Dozens of Cincinnati police officers who work at the city's newest police station say they support the need for a safe, healthy work environment and are offering to share their building with colleagues at District 5 headquarters.
The development comes amid a FOX19 NOW investigation into conditions and health concerns at District 5 that could result in the city closing the building in the next few months.
Special Section: FOX19 NOW Investigates District 5
More than 40 rank-and-file who work at Cincinnati Police Department District 3 Station in Westwood have signed a petition in a support for their fellow officers at District 5 in Clifton, according to a copy posted to the police union's Facebook page Monday.
"We want to express our support and concern for our fellow officers who work in district 5," the petition states. "Due to the recent attention given to the working conditions in which our police officers are being forced to operate, we at district 3 felt the need to show our support and we will continue to to stand with them in their efforts to seek a safe and healthy working environment."
The new 39,000 square-foot, $16 million District 3 headquarters opened in 2015. It was the first new police station the city built in more than 40 years. It's also a LEED Platinum and Nat Zero Energy facility able to generate as much energy as it consumes.
A prominent signature on the petition is from Sgt. Rosa Chatman. Her husband, Darryl Chatman, 58, was a patrol officer in Districts 4 and 5 and served as the District 5 neighborhood liaison unit during his more than two decades with Cincinnati police. He retired as a specialist in 2010 and died of cancer on Sept. 27, 2015.
District 3 Officer Kyle Strunk Tweeted a copy of the pledge along with this statement Monday: "Showing support for our fellow officers in District 5, who are working in unacceptable conditions. We stand w (sic) them in fight for new building."
FOX19 NOW began a series of investigative reports on District 5 in November when we were invited into the building by the police union president, Sgt. Dan Hils.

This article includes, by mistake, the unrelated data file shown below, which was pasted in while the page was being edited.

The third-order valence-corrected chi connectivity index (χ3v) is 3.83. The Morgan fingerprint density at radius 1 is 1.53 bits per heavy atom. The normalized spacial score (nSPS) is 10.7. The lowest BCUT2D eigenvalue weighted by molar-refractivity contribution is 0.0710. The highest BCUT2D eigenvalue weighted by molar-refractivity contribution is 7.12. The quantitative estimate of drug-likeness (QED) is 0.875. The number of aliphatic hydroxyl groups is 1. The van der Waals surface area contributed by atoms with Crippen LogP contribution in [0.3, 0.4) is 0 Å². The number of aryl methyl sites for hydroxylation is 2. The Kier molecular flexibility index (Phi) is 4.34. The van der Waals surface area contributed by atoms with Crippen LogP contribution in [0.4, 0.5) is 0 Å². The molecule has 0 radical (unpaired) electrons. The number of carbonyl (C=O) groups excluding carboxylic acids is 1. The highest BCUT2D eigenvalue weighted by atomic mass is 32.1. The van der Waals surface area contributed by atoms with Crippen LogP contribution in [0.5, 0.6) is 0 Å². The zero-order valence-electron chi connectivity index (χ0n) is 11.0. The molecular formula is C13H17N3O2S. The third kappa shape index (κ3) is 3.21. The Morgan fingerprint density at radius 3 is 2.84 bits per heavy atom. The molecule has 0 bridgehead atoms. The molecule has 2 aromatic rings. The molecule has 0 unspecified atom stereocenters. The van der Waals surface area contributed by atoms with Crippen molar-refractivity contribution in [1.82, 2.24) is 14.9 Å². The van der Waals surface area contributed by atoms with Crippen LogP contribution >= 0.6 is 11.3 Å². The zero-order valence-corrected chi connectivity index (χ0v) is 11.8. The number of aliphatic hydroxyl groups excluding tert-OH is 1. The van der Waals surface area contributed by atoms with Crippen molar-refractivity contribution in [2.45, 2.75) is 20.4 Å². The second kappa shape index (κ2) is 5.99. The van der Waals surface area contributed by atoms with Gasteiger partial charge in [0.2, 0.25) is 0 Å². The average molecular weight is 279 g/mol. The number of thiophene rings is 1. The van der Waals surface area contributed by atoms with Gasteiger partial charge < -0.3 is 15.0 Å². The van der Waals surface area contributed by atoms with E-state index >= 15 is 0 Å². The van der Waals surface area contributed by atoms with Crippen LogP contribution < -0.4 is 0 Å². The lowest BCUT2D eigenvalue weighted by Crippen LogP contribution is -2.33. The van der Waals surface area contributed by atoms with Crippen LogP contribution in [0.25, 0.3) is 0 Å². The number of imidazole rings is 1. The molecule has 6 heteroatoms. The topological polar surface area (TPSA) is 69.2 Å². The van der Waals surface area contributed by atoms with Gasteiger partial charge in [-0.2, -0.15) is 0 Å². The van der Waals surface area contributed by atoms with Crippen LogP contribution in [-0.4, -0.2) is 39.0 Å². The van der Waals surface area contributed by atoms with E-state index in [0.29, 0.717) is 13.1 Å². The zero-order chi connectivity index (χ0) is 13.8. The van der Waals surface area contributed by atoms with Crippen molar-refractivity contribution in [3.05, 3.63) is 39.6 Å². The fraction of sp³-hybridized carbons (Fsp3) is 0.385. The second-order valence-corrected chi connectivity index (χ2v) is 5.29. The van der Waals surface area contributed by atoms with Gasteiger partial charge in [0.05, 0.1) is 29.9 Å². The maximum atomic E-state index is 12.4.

Our cameras were the only ones there as he exposed concerns he said workers there brought to his attention including what appeared to be mold, asbestos, spiders, a bed bug infestation, mice, a leaky roof and cramped quarters.
Recent air quality tests the city had conducted at the police union's request and an environmental audit found no issues with mold, asbestos or radon, City Manager Harry Black recently announced.
Moisture was found "here and there" in the building, he said, and the city will hire an outside expert to deal with that.
[Related story: City manager: Air quality tests give D5 'clean bill of health']
District 5 covers a large portion around the University of Cincinnati area, serving Clifton, Clifton Heights, University Heights, Fairview, Camp Washington, Northside, and Winton Hills. About 134 people work there,mostly sworn officers.
Problems and overcrowding are nothing new at the building designed more as a park lodge than a police station when it opened in 1959.
Past and present police commanders have unsuccessfully tried for years to find ways to build a District 5 headquarters.
Cincinnati City Council most recently rejected budgeting $17 million for a new headquarters in 2015. That came after the current District 5 commander gave a lengthy City Hall presentation with photos detailing most of the same problems captured on our cameras.
The city manager has said it appears more likely a renovated new District 5 will be built at one of the city's existing buildings, but council will have final say when they decide the 2018-2019 budget in June. The soonest renovations could start would likely be 2019, he has said.
"At the time I am writing this a cleaning crew is at District 5 attempting to put lipstick on a pig," Hils wrote on the police union's Facebook page Monday.